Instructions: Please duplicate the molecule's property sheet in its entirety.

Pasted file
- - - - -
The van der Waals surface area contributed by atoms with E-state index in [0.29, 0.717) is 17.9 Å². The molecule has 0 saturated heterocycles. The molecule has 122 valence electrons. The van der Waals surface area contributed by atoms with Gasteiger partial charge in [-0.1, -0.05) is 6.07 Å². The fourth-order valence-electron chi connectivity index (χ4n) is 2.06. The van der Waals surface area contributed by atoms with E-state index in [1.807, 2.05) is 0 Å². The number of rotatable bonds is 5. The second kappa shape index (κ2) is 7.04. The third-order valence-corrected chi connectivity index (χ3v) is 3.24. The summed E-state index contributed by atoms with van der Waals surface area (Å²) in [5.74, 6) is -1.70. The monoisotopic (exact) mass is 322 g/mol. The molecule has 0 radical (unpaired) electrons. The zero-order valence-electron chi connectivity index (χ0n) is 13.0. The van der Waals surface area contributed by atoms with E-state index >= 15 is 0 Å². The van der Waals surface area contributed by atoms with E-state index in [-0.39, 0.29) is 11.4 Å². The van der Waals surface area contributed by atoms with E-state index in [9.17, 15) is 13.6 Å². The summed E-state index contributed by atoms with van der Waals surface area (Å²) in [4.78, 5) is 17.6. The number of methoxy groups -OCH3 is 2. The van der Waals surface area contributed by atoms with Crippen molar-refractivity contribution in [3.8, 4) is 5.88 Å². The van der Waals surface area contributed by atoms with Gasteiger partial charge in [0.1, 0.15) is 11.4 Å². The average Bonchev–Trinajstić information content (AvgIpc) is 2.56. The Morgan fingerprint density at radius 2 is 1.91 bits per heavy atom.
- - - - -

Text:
The van der Waals surface area contributed by atoms with E-state index in [0.29, 0.717) is 17.9 Å². The molecule has 0 saturated heterocycles. The molecule has 122 valence electrons. The van der Waals surface area contributed by atoms with Gasteiger partial charge in [-0.1, -0.05) is 6.07 Å². The fourth-order valence-electron chi connectivity index (χ4n) is 2.06. The van der Waals surface area contributed by atoms with E-state index in [1.807, 2.05) is 0 Å². The number of rotatable bonds is 5. The second kappa shape index (κ2) is 7.04. The third-order valence-corrected chi connectivity index (χ3v) is 3.24. The summed E-state index contributed by atoms with van der Waals surface area (Å²) in [5.74, 6) is -1.70. The monoisotopic (exact) mass is 322 g/mol. The molecule has 0 radical (unpaired) electrons. The zero-order valence-electron chi connectivity index (χ0n) is 13.0. The van der Waals surface area contributed by atoms with E-state index >= 15 is 0 Å². The van der Waals surface area contributed by atoms with E-state index in [-0.39, 0.29) is 11.4 Å². The van der Waals surface area contributed by atoms with E-state index in [9.17, 15) is 13.6 Å². The summed E-state index contributed by atoms with van der Waals surface area (Å²) in [4.78, 5) is 17.6. The number of methoxy groups -OCH3 is 2. The van der Waals surface area contributed by atoms with Crippen molar-refractivity contribution in [3.8, 4) is 5.88 Å². The van der Waals surface area contributed by atoms with Gasteiger partial charge in [0.1, 0.15) is 11.4 Å². The average Bonchev–Trinajstić information content (AvgIpc) is 2.56. The Morgan fingerprint density at radius 2 is 1.91 bits per heavy atom.